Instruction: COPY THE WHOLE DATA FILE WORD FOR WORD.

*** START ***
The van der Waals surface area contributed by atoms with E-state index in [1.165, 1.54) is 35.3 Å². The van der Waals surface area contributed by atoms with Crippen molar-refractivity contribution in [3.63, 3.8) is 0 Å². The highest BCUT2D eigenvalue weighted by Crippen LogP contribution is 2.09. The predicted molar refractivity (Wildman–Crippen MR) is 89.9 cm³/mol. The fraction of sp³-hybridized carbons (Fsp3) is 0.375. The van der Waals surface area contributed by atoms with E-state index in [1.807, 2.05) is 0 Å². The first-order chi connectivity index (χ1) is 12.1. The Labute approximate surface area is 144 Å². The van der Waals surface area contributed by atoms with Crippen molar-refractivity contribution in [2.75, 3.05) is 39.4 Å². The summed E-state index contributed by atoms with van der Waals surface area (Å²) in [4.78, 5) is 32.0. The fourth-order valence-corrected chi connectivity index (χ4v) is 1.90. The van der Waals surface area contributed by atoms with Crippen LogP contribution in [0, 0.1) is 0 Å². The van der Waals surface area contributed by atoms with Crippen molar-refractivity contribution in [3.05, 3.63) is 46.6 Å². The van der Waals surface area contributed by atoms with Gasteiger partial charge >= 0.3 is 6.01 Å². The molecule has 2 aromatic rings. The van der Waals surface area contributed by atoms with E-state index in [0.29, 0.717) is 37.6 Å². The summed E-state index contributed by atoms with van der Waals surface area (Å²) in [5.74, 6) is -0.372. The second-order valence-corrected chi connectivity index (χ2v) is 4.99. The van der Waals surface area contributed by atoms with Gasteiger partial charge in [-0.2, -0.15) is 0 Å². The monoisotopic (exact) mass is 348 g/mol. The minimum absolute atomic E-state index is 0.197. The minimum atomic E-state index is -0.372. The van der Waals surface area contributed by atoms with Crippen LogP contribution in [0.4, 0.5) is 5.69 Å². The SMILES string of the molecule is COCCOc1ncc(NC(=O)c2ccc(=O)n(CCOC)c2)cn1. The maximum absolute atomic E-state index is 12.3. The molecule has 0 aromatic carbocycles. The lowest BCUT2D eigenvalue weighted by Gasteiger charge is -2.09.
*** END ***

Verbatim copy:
The van der Waals surface area contributed by atoms with E-state index in [1.165, 1.54) is 35.3 Å². The van der Waals surface area contributed by atoms with Crippen molar-refractivity contribution in [3.63, 3.8) is 0 Å². The highest BCUT2D eigenvalue weighted by Crippen LogP contribution is 2.09. The predicted molar refractivity (Wildman–Crippen MR) is 89.9 cm³/mol. The fraction of sp³-hybridized carbons (Fsp3) is 0.375. The van der Waals surface area contributed by atoms with E-state index in [1.807, 2.05) is 0 Å². The first-order chi connectivity index (χ1) is 12.1. The Labute approximate surface area is 144 Å². The van der Waals surface area contributed by atoms with Crippen molar-refractivity contribution in [2.75, 3.05) is 39.4 Å². The summed E-state index contributed by atoms with van der Waals surface area (Å²) in [4.78, 5) is 32.0. The fourth-order valence-corrected chi connectivity index (χ4v) is 1.90. The van der Waals surface area contributed by atoms with Crippen LogP contribution in [0, 0.1) is 0 Å². The van der Waals surface area contributed by atoms with Crippen molar-refractivity contribution in [3.05, 3.63) is 46.6 Å². The van der Waals surface area contributed by atoms with Gasteiger partial charge >= 0.3 is 6.01 Å². The molecule has 2 aromatic rings. The van der Waals surface area contributed by atoms with E-state index in [0.29, 0.717) is 37.6 Å². The summed E-state index contributed by atoms with van der Waals surface area (Å²) in [5.74, 6) is -0.372. The second-order valence-corrected chi connectivity index (χ2v) is 4.99. The van der Waals surface area contributed by atoms with Gasteiger partial charge in [-0.2, -0.15) is 0 Å². The monoisotopic (exact) mass is 348 g/mol. The minimum absolute atomic E-state index is 0.197. The minimum atomic E-state index is -0.372. The van der Waals surface area contributed by atoms with Crippen LogP contribution in [0.4, 0.5) is 5.69 Å². The SMILES string of the molecule is COCCOc1ncc(NC(=O)c2ccc(=O)n(CCOC)c2)cn1. The maximum absolute atomic E-state index is 12.3. The molecule has 0 aromatic carbocycles. The lowest BCUT2D eigenvalue weighted by Gasteiger charge is -2.09.